Calgary freedom protesters gather despite attempts at intimidation

After several attempts to find a protest location in Calgary on Saturday, protesters finally settled in at the park adjacent to the Calgary Courts Centre for a peaceful and injunction-compliant gathering.

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Calgarians have been protesting against COVID-19 restrictions and mandates nearly every Saturday for over two years. In that time, they have braved threats of ticketing, vilification by media and politicians, cold and wet weather, venue changes and just about every adversity you could imagine with admirable civility and with an uncompromising message of love and unity. Whether they numbered in the hundreds or very often in the thousands, the folks in this city have been out demanding an end to all COVID-19 restriction for all Canadians.

For two years these protests, which usually consist of a series of speeches in one of Calgary’s downtown parks followed by a freedom march, under police guidance, often heading up 17th Ave, a street given the affectionate nickname “the freedom mile” by protesters, have carried on peacefully and largely without any need for enforcement. I have covered dozens of these protests and in the countless hours spent reporting on them, the only incidents of aggression I have ever witnessed came from passersby or folks sitting in pubs or cafes along the street making a rude remark or throwing up a middle finger. These hostilities, in my experience, were nearly universally met by protesters echoing sentiments like “we love you”, “we are fighting for your freedom too” or a friendly invitation from protesters to “come join us!”.

Sadly, a few weeks ago a group of organized counter-protesters showed up at the demonstration — leading to shouting between the two groups.

The following week, this same group of counter-protesters once again showed up, except this time they disobeyed police orders and blocked the set route that was designated for the march. Police were forced to intercede to allow the peaceful and scheduled protest to carry on.

Calgary Mayor Jyoti Gondek, the self-appointed grand-arbiter of who is allowed to protest and who is not, took to social media following the counter-protesters aggressive and likely unlawful behaviour to declare that these folks were not counter-protesters… despite their counter-protesting… they were justified and concerned community members who were sticking up for their neighbourhood, according to Gondek.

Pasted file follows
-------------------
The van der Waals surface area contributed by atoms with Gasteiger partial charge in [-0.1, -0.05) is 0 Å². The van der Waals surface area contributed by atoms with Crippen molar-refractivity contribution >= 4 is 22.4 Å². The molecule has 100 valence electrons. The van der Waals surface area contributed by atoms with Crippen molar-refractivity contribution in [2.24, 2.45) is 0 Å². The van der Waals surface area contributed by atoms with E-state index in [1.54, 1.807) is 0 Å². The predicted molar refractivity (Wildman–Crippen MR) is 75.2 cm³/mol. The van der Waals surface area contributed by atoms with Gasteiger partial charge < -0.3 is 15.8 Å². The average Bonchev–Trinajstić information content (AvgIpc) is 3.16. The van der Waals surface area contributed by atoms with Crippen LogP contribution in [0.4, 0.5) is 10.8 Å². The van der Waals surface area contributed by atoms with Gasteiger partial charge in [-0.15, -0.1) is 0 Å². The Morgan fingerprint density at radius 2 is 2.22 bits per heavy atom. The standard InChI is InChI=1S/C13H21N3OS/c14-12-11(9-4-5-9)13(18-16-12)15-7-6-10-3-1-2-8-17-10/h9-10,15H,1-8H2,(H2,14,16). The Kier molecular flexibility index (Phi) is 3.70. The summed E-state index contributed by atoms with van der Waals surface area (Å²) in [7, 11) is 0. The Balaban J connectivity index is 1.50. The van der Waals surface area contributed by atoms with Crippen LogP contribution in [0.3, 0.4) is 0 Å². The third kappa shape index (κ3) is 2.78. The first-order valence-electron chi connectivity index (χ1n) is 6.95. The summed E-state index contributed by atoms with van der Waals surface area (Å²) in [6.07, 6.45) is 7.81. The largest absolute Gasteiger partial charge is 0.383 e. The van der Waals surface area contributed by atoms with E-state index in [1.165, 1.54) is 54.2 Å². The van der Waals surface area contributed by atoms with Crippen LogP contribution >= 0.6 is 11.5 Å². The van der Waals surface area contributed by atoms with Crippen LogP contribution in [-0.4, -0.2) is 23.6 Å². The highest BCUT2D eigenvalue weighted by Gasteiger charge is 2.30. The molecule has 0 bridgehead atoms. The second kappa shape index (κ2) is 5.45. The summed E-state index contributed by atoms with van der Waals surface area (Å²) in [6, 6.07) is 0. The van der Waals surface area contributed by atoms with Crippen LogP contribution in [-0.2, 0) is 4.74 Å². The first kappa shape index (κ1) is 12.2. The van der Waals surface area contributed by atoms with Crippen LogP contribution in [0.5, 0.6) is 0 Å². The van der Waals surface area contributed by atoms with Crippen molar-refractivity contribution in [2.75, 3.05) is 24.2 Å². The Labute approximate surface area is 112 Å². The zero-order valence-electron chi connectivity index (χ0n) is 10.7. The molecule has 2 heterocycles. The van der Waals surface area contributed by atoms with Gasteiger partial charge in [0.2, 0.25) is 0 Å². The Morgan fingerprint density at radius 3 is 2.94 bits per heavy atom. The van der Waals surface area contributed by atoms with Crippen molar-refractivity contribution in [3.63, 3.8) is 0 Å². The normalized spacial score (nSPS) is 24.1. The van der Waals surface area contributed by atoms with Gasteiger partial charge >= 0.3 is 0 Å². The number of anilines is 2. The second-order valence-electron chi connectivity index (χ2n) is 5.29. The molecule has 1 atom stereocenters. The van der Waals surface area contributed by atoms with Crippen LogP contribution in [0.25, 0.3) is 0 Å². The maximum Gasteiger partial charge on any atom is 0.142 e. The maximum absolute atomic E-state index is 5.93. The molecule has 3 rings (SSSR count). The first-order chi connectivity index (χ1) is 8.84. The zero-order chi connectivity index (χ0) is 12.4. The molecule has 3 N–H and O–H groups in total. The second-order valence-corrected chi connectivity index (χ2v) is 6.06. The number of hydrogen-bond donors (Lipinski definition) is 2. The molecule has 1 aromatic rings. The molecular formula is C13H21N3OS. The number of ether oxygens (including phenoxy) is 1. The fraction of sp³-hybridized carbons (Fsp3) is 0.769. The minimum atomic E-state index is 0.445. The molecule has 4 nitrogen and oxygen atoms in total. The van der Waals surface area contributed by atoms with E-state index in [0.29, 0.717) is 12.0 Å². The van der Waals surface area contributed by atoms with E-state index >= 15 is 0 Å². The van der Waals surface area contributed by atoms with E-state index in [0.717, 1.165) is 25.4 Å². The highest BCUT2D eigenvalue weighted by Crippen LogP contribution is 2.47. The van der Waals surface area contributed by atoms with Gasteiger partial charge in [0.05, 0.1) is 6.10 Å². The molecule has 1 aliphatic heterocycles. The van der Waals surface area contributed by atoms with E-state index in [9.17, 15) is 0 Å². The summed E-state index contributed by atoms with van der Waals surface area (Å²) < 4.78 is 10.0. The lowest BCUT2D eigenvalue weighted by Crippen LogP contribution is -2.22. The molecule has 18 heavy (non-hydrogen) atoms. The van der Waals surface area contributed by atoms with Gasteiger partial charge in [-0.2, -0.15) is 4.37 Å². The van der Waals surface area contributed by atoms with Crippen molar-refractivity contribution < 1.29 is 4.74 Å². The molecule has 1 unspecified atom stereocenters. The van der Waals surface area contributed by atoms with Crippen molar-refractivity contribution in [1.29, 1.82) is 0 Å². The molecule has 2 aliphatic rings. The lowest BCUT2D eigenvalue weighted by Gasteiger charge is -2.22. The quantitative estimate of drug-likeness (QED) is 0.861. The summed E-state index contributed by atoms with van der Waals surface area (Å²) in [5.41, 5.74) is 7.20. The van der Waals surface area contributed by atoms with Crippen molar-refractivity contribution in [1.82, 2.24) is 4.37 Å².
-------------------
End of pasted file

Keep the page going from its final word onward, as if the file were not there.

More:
Following her comments, the City of Calgary obtained an ex-parte injunction against the protests that have been taking place without incident for two years, effectively banning people’s right to gather and oppose government overreach. The injunction in itself was an exercise in government overreach which merited protest, and Calgarians were not about to cave to a bully like Gondek.

The weekend after the injunction was granted, we saw radicalized counter-protesters, troubling police enforcement, fights, arrests, and the general devolution of two years of peaceful protests into a day of chaos, all because the progressive mayor and her activist friends riled up these counter-protesters and called for escalation from police.

One week after the arrests and mayhem, like clockwork, Calgarians made their way downtown to protest this past Saturday, uncertain if they would be met by aggressive counter-protesters, militant police enforcement, or even where they might be allowed to protest.

After having some success the week prior at city hall, the group attempted to gathered there once again.

Instead, they were informed that their was an event booked at that location, although the event never took place. They then proceeded to Olympic Plaza, but were informed that amplification would not be permitted at that location, and finally they were able to set up and gather at the Courthouse Park just outside of the Calgary Courts Centre.

There was a significant police and bylaw presence, but aside from tickets being handed out to people honking, a few illegal drone flying tickets and one arrest that was not directly associated with the protest, the escalated enforcement and aggressive counter-protesters from one week prior were nowhere to be found.

We spoke with those in attendance about politicians attempting to stifle their right to protest and their attempts to determine which causes are or are not worthy, we also discussed the troubling trend towards totalitarianism and the loss of freedoms that we are seeing in Canada under leaders like Jyoti Gondek and Justin Trudeau.

Given the intensity and violence we witnessed one week prior to the events, we had to hire security in order to cover the protests this weekend. We believe that it is vital that we are there to tell the other side of the story, but we also have to be responsible and ensure our team’s safety. Please consider chipping in to help pay for our security costs at

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